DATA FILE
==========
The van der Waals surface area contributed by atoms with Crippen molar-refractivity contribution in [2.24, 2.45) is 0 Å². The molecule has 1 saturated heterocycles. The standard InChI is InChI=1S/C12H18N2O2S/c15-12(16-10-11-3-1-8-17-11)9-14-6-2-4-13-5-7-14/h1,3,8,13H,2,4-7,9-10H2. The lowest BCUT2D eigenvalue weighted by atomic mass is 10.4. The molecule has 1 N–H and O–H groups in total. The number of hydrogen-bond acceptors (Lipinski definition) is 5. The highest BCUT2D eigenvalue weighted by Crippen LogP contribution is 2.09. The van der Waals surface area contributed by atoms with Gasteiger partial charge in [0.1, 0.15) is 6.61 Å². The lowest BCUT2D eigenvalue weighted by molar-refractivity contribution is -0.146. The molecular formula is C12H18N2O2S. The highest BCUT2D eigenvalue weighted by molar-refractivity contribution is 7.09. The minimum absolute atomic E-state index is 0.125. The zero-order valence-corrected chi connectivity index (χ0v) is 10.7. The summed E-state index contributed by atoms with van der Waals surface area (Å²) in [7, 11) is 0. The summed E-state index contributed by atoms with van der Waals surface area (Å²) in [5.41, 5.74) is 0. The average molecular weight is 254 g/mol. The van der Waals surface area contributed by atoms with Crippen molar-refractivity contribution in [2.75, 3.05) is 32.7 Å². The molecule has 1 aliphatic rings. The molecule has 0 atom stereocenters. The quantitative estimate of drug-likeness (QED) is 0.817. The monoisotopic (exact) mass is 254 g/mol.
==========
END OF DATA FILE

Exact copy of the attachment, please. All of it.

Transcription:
The van der Waals surface area contributed by atoms with Crippen molar-refractivity contribution in [2.24, 2.45) is 0 Å². The molecule has 1 saturated heterocycles. The standard InChI is InChI=1S/C12H18N2O2S/c15-12(16-10-11-3-1-8-17-11)9-14-6-2-4-13-5-7-14/h1,3,8,13H,2,4-7,9-10H2. The lowest BCUT2D eigenvalue weighted by atomic mass is 10.4. The molecule has 1 N–H and O–H groups in total. The number of hydrogen-bond acceptors (Lipinski definition) is 5. The highest BCUT2D eigenvalue weighted by Crippen LogP contribution is 2.09. The van der Waals surface area contributed by atoms with Gasteiger partial charge in [0.1, 0.15) is 6.61 Å². The lowest BCUT2D eigenvalue weighted by molar-refractivity contribution is -0.146. The molecular formula is C12H18N2O2S. The highest BCUT2D eigenvalue weighted by molar-refractivity contribution is 7.09. The minimum absolute atomic E-state index is 0.125. The zero-order valence-corrected chi connectivity index (χ0v) is 10.7. The summed E-state index contributed by atoms with van der Waals surface area (Å²) in [7, 11) is 0. The summed E-state index contributed by atoms with van der Waals surface area (Å²) in [5.41, 5.74) is 0. The average molecular weight is 254 g/mol. The van der Waals surface area contributed by atoms with Crippen molar-refractivity contribution in [2.75, 3.05) is 32.7 Å². The molecule has 1 aliphatic rings. The molecule has 0 atom stereocenters. The quantitative estimate of drug-likeness (QED) is 0.817. The monoisotopic (exact) mass is 254 g/mol.